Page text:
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Homelessness: The Crime against Humanity that the UK Legal System Forgot


https://www.economist.com/britain/2013/07/27/the-spike

When considering human rights, it is often easy to overlook domestic breach of rights in favour of topical overseas issues; however, this only enables the government, judiciary and the public to discredit poverty and more specifically homelessness in the UK. Is it not one of the most basic human rights to have a roof over your head? No longer should homeless suffer insufficient legal protection. It is shocking to consider that over 300,000 people in the UK ‘sleep rough’[1] , with the Capital topping the charts despite its reputation as the hub for UK innovation and social progression. The socioeconomic factors creating these statistics are even more dangerous to the ‘hidden homeless’ in the UK; those who fail to register under the Governmental radar as needing provisions, and are left to sleep rough or are dependent on the goodwill of others, are placed in a vulnerable position. The relevance of this issue, particularly at this time of year, is undeniable as "we desperately need action now to change tomorrow for the hundreds of thousands whose lives will be blighted by homelessness this winter."[2] It is easy to forget the dangers of the cold and the fatalities that occur because of lack of provisions and shelter. One of the main restrictions to the development of homeless provisions is the widely used argument that homelessness is simply a feature of every society. However, in the UK, a country which prides itself on the merits of its legal system, the issue of homelessness may be due to a mixture of miscommunication, lack of awareness and social ignorance. This article will raise awareness of how little the legal system is currently utilising its power to promote social change with regard to homelessness and will hopefully provide answers as to how this process can be accelerated by the public.


In terms of legislation, ‘The Homelessness Reduction Act 2017’ was a step forward in that, now, homeless people must be given the opportunity to receive support and relief from their local council. The emphasis here is on the word ‘all’ as the previous ‘Housing (Homeless Persons) Act 1977’ operated on the basis of ‘priority need’ which denied most single people the right to a home. This has been partly amended by the 2017 Act, however, the statistics do still show that the provisions and amendments have not been taken far enough to tackle this issue fully, with the Act serving more the superficial needs of the government. However, this small step may perhaps be due to other priorities by the legislative bodies or the bodies may simply feel that this Act was sufficient. A significant part of the Act is that councils must try and promote preventive measures to reduce the number of homeless people. However, this principle does not seem to have followed through, as there is little evidence of an action plan to combat homelessness in the UK, through promoting a preventative procedure or otherwise. In fact, the statistic that ‘one in 200 people in the UK are homeless’ and the number of people that can be observed sleeping rough is evidence enough to suggest that despite this legislation, homelessness is still a major issue.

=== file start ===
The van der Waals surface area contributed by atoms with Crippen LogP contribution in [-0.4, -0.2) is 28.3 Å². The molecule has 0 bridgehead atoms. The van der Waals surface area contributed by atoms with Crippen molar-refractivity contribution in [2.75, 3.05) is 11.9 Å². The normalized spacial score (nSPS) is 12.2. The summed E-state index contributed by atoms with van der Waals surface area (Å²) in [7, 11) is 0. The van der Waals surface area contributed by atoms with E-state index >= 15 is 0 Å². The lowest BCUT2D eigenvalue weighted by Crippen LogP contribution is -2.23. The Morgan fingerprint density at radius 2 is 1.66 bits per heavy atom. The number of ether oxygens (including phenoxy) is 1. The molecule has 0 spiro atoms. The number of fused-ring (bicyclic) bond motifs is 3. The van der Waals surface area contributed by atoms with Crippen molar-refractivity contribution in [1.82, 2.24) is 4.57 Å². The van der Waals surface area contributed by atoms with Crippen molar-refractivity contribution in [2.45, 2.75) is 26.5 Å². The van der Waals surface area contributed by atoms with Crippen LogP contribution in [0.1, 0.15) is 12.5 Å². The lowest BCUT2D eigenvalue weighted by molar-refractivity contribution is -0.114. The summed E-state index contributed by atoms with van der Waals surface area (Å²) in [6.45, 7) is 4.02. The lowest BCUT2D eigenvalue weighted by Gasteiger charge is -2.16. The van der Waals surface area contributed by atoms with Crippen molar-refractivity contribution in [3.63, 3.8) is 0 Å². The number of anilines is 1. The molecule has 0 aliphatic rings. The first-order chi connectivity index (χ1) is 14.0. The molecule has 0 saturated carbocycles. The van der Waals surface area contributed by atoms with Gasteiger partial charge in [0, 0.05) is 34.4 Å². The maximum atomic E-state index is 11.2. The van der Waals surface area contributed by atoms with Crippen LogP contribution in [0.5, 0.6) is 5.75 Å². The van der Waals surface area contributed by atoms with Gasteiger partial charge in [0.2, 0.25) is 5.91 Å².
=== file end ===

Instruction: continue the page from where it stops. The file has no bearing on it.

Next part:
In looking for blame, we could point to the judiciary, the government, councils and the ordinary people that discredit the severity of homelessness. However, it must be acknowledged that some people are simply burdened with other factors that make it hard for them to accept help. Generally, people are advised to restrain from donating money directly to homeless people on the streets. This only serves to remove guilt as people feel that they are leaving the aid in the capable hands of governmental organisations. However, the lack of awareness with regards to these organisations seems counterproductive. Is it enough to assume that the local council will provide for people on the streets? The 2017 Act is a step forward, but until the number of homeless people is reduced, can we really be assured that it serves to do anything other than facilitate people in feeling less guilty for not helping the homeless?